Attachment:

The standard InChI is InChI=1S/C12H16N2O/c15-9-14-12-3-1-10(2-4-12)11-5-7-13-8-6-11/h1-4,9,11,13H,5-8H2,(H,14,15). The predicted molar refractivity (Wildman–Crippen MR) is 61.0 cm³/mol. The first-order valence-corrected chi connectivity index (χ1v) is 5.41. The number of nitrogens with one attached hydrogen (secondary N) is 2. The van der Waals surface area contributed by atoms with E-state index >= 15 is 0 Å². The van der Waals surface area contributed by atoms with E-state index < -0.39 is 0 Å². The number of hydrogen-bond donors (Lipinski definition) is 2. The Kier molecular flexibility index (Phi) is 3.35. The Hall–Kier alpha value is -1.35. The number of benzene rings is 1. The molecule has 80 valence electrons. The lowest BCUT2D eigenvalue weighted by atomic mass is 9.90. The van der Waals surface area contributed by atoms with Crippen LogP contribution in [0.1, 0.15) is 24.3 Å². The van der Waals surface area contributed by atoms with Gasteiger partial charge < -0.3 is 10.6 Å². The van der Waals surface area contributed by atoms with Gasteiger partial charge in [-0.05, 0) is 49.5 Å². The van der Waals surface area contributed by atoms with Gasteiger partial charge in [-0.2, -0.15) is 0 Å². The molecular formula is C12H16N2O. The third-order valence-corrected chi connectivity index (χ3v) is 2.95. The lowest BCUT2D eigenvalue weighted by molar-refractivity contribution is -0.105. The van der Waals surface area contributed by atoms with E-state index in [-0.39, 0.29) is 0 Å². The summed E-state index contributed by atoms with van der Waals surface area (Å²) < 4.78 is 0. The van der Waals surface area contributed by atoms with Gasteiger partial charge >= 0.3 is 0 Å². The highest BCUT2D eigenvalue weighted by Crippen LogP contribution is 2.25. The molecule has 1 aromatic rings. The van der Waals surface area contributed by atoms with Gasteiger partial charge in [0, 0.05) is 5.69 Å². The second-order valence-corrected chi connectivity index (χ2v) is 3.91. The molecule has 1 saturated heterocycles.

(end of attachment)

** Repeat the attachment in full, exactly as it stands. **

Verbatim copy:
The standard InChI is InChI=1S/C12H16N2O/c15-9-14-12-3-1-10(2-4-12)11-5-7-13-8-6-11/h1-4,9,11,13H,5-8H2,(H,14,15). The predicted molar refractivity (Wildman–Crippen MR) is 61.0 cm³/mol. The first-order valence-corrected chi connectivity index (χ1v) is 5.41. The number of nitrogens with one attached hydrogen (secondary N) is 2. The van der Waals surface area contributed by atoms with E-state index >= 15 is 0 Å². The van der Waals surface area contributed by atoms with E-state index < -0.39 is 0 Å². The number of hydrogen-bond donors (Lipinski definition) is 2. The Kier molecular flexibility index (Phi) is 3.35. The Hall–Kier alpha value is -1.35. The number of benzene rings is 1. The molecule has 80 valence electrons. The lowest BCUT2D eigenvalue weighted by atomic mass is 9.90. The van der Waals surface area contributed by atoms with Crippen LogP contribution in [0.1, 0.15) is 24.3 Å². The van der Waals surface area contributed by atoms with Gasteiger partial charge < -0.3 is 10.6 Å². The van der Waals surface area contributed by atoms with Gasteiger partial charge in [-0.05, 0) is 49.5 Å². The van der Waals surface area contributed by atoms with Gasteiger partial charge in [-0.2, -0.15) is 0 Å². The molecular formula is C12H16N2O. The third-order valence-corrected chi connectivity index (χ3v) is 2.95. The lowest BCUT2D eigenvalue weighted by molar-refractivity contribution is -0.105. The van der Waals surface area contributed by atoms with E-state index in [-0.39, 0.29) is 0 Å². The summed E-state index contributed by atoms with van der Waals surface area (Å²) < 4.78 is 0. The van der Waals surface area contributed by atoms with Gasteiger partial charge >= 0.3 is 0 Å². The highest BCUT2D eigenvalue weighted by Crippen LogP contribution is 2.25. The molecule has 1 aromatic rings. The van der Waals surface area contributed by atoms with Gasteiger partial charge in [0, 0.05) is 5.69 Å². The second-order valence-corrected chi connectivity index (χ2v) is 3.91. The molecule has 1 saturated heterocycles.